Ash Wednesday Leafleting

Our tradition on Ash Wednesday is to offer a Lenten Reflection to the faithful outside St. Patrick’s Cathedral.

Annual Retreat

Each year PCMNY organizes a weekend retreat, usually during Lent, facilitated by a noted spiritual leader to challenge and nurture participants in their commitment to Christian nonviolence.


Featured Recent Event

Human Rights in Crisis

The Plight of the Rohingya, Kachin, and Others

by Rosemarie Pace

As has become our custom, in observance of Human Rights Day and with recognition of the Feast of the Holy Innocents, Pax Christi Metro New York hosted a presentation on “Human Rights in Crisis” on Sunday afternoon, December 9th, 2018 at Xavier High School in Manhattan. With acknowledgement of human rights for all people, this presentation focused on the plight of the Rohingya of Myanmar. Our speakers were Adem Carroll, Director of UN Relations for the Burma Task Force, and MohiuddinYusom, President of the World Rohingya Organization.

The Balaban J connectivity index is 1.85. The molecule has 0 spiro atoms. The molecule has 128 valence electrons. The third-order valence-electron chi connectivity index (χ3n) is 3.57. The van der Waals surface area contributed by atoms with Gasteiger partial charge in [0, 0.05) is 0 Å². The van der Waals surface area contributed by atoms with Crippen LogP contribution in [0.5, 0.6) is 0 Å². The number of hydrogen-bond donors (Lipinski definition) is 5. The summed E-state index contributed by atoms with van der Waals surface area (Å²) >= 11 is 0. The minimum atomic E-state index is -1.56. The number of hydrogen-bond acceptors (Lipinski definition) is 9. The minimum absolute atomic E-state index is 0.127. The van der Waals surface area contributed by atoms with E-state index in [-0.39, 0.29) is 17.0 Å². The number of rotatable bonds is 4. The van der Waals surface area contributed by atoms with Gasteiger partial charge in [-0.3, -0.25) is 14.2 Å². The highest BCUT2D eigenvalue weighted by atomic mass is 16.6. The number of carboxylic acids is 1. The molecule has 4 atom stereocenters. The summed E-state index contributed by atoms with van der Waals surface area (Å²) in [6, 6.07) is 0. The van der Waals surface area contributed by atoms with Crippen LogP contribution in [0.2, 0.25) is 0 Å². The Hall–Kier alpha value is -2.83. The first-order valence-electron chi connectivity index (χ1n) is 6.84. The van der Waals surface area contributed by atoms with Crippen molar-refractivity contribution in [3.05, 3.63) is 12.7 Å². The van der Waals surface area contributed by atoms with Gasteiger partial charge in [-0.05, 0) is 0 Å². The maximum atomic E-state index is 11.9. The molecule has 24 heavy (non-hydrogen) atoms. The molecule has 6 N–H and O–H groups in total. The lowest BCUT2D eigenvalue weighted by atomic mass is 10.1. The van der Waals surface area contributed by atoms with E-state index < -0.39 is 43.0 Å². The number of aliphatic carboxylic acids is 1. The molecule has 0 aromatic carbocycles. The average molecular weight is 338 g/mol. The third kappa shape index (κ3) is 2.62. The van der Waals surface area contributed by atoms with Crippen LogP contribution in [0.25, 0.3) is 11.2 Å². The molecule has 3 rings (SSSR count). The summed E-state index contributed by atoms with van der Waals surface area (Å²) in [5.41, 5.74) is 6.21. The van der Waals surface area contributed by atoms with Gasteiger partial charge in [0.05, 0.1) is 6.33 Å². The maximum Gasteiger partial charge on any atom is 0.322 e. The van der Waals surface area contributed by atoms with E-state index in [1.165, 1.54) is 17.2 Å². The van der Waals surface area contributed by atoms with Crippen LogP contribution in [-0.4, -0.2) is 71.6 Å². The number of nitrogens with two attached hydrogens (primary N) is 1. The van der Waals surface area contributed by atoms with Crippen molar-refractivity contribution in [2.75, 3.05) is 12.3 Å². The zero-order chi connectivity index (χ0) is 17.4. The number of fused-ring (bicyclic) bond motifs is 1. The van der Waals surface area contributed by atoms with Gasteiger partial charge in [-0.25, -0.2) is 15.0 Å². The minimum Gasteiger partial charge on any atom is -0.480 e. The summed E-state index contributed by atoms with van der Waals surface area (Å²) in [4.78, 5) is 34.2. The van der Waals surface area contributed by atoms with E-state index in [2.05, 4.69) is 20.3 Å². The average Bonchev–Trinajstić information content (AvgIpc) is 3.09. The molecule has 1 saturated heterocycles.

We framed the afternoon with prayer, opening with an adaptation of “Prayer for Rohingya Crisis” and closing by singing “Prayer of St. Francis,” also known as “Make Me a Channel of Your Peace.”

Adem then introduced the day and his topic with a very moving, brief video which you can watch here: He continued with a very informative PowerPoint slide show that reviewed some of the history of the Rohingya presence in Myanmar (or Burma) and the causes and impacts of the genocide that the Rohingya have been experiencing for years, but most especially since August, 2017.

Adem identified the key reasons people become refugees as war, other forms of violence, and climate change. Currently there are 68 million refugees worldwide and that number is on the rise. In the U.S. there is particular opposition to Muslim refugees, and the vast majority of Rohingya are Muslim.